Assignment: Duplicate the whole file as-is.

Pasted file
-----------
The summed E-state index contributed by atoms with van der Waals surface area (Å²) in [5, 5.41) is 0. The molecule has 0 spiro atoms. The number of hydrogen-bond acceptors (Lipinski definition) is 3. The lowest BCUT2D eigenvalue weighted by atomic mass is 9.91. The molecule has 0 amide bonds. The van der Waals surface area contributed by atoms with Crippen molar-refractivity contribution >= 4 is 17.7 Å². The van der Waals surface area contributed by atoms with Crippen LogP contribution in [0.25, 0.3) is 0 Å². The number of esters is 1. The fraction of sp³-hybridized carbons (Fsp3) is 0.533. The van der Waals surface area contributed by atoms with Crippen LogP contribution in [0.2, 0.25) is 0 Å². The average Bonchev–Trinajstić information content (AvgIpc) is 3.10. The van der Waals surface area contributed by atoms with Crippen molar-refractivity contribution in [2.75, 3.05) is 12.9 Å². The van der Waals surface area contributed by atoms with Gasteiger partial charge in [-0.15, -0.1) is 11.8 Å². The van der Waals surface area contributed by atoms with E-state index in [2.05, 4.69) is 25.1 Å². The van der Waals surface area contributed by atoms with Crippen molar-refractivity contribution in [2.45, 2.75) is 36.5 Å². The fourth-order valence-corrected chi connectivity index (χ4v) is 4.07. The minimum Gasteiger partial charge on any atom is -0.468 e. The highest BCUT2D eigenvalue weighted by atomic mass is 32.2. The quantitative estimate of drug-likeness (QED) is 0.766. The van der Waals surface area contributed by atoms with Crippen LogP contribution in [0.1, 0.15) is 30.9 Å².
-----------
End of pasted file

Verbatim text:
The summed E-state index contributed by atoms with van der Waals surface area (Å²) in [5, 5.41) is 0. The molecule has 0 spiro atoms. The number of hydrogen-bond acceptors (Lipinski definition) is 3. The lowest BCUT2D eigenvalue weighted by atomic mass is 9.91. The molecule has 0 amide bonds. The van der Waals surface area contributed by atoms with Crippen molar-refractivity contribution >= 4 is 17.7 Å². The van der Waals surface area contributed by atoms with Crippen LogP contribution in [0.25, 0.3) is 0 Å². The number of esters is 1. The fraction of sp³-hybridized carbons (Fsp3) is 0.533. The van der Waals surface area contributed by atoms with Crippen LogP contribution in [0.2, 0.25) is 0 Å². The average Bonchev–Trinajstić information content (AvgIpc) is 3.10. The van der Waals surface area contributed by atoms with Crippen molar-refractivity contribution in [2.75, 3.05) is 12.9 Å². The van der Waals surface area contributed by atoms with Gasteiger partial charge in [-0.15, -0.1) is 11.8 Å². The van der Waals surface area contributed by atoms with E-state index in [2.05, 4.69) is 25.1 Å². The van der Waals surface area contributed by atoms with Crippen molar-refractivity contribution in [2.45, 2.75) is 36.5 Å². The fourth-order valence-corrected chi connectivity index (χ4v) is 4.07. The minimum Gasteiger partial charge on any atom is -0.468 e. The highest BCUT2D eigenvalue weighted by atomic mass is 32.2. The quantitative estimate of drug-likeness (QED) is 0.766. The van der Waals surface area contributed by atoms with Crippen LogP contribution in [0.1, 0.15) is 30.9 Å².